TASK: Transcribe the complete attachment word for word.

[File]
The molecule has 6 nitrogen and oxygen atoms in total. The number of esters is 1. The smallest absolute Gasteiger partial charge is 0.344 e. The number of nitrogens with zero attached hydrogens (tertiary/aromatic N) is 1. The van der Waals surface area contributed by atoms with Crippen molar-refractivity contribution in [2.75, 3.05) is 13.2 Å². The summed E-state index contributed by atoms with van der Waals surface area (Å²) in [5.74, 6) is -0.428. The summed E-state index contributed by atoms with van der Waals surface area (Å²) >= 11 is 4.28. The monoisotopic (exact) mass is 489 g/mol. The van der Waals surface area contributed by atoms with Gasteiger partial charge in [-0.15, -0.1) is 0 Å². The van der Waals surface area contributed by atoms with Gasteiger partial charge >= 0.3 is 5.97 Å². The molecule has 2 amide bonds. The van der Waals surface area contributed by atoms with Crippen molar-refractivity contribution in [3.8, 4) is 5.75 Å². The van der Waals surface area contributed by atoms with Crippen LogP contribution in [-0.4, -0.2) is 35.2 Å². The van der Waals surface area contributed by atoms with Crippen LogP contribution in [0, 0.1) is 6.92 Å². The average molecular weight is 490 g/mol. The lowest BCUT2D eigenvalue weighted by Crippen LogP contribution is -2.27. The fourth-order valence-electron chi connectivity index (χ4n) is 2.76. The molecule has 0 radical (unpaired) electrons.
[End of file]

The molecule has 6 nitrogen and oxygen atoms in total. The number of esters is 1. The smallest absolute Gasteiger partial charge is 0.344 e. The number of nitrogens with zero attached hydrogens (tertiary/aromatic N) is 1. The van der Waals surface area contributed by atoms with Crippen molar-refractivity contribution in [2.75, 3.05) is 13.2 Å². The summed E-state index contributed by atoms with van der Waals surface area (Å²) in [5.74, 6) is -0.428. The summed E-state index contributed by atoms with van der Waals surface area (Å²) >= 11 is 4.28. The monoisotopic (exact) mass is 489 g/mol. The van der Waals surface area contributed by atoms with Gasteiger partial charge in [-0.15, -0.1) is 0 Å². The van der Waals surface area contributed by atoms with Gasteiger partial charge >= 0.3 is 5.97 Å². The molecule has 2 amide bonds. The van der Waals surface area contributed by atoms with Crippen molar-refractivity contribution in [3.8, 4) is 5.75 Å². The van der Waals surface area contributed by atoms with Crippen LogP contribution in [-0.4, -0.2) is 35.2 Å². The van der Waals surface area contributed by atoms with Crippen LogP contribution in [0, 0.1) is 6.92 Å². The average molecular weight is 490 g/mol. The lowest BCUT2D eigenvalue weighted by Crippen LogP contribution is -2.27. The fourth-order valence-electron chi connectivity index (χ4n) is 2.76. The molecule has 0 radical (unpaired) electrons.